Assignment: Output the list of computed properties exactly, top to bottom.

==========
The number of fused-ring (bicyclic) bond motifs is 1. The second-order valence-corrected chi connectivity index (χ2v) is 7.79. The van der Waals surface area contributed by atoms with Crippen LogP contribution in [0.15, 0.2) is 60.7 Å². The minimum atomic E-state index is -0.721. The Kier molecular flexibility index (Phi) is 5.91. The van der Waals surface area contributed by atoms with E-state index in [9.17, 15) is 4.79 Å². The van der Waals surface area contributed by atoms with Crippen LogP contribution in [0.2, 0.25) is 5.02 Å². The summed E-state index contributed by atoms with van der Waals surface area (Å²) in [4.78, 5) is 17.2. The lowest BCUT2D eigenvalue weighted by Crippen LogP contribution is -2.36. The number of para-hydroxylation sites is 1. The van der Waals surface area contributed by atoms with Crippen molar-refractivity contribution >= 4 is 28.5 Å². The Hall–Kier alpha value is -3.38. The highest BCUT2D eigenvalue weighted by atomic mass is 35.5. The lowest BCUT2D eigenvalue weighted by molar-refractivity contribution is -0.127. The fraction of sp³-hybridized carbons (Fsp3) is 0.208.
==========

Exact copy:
The number of fused-ring (bicyclic) bond motifs is 1. The second-order valence-corrected chi connectivity index (χ2v) is 7.79. The van der Waals surface area contributed by atoms with Crippen LogP contribution in [0.15, 0.2) is 60.7 Å². The minimum atomic E-state index is -0.721. The Kier molecular flexibility index (Phi) is 5.91. The van der Waals surface area contributed by atoms with E-state index in [9.17, 15) is 4.79 Å². The van der Waals surface area contributed by atoms with Crippen LogP contribution in [0.2, 0.25) is 5.02 Å². The summed E-state index contributed by atoms with van der Waals surface area (Å²) in [4.78, 5) is 17.2. The lowest BCUT2D eigenvalue weighted by Crippen LogP contribution is -2.36. The number of para-hydroxylation sites is 1. The van der Waals surface area contributed by atoms with Crippen molar-refractivity contribution >= 4 is 28.5 Å². The Hall–Kier alpha value is -3.38. The highest BCUT2D eigenvalue weighted by atomic mass is 35.5. The lowest BCUT2D eigenvalue weighted by molar-refractivity contribution is -0.127. The fraction of sp³-hybridized carbons (Fsp3) is 0.208.